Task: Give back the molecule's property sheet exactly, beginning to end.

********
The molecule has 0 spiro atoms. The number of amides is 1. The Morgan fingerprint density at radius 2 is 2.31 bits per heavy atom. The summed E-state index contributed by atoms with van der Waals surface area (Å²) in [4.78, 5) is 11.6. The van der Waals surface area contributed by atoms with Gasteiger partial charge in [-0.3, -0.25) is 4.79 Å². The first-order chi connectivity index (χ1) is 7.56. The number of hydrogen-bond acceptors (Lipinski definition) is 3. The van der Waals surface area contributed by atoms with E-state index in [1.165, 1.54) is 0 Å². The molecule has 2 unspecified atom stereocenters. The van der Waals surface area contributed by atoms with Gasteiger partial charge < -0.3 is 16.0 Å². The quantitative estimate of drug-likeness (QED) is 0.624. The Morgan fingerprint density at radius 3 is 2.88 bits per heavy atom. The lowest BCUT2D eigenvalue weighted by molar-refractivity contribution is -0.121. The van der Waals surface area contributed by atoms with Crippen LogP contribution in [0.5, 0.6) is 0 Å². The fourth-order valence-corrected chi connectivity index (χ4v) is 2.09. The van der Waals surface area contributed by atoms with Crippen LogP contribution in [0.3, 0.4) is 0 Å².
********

The molecule has 0 spiro atoms. The number of amides is 1. The Morgan fingerprint density at radius 2 is 2.31 bits per heavy atom. The summed E-state index contributed by atoms with van der Waals surface area (Å²) in [4.78, 5) is 11.6. The van der Waals surface area contributed by atoms with Gasteiger partial charge in [-0.3, -0.25) is 4.79 Å². The first-order chi connectivity index (χ1) is 7.56. The number of hydrogen-bond acceptors (Lipinski definition) is 3. The van der Waals surface area contributed by atoms with E-state index in [1.165, 1.54) is 0 Å². The molecule has 2 unspecified atom stereocenters. The van der Waals surface area contributed by atoms with Gasteiger partial charge < -0.3 is 16.0 Å². The quantitative estimate of drug-likeness (QED) is 0.624. The Morgan fingerprint density at radius 3 is 2.88 bits per heavy atom. The lowest BCUT2D eigenvalue weighted by molar-refractivity contribution is -0.121. The van der Waals surface area contributed by atoms with Crippen LogP contribution in [0.5, 0.6) is 0 Å². The fourth-order valence-corrected chi connectivity index (χ4v) is 2.09. The van der Waals surface area contributed by atoms with Crippen LogP contribution in [0.3, 0.4) is 0 Å².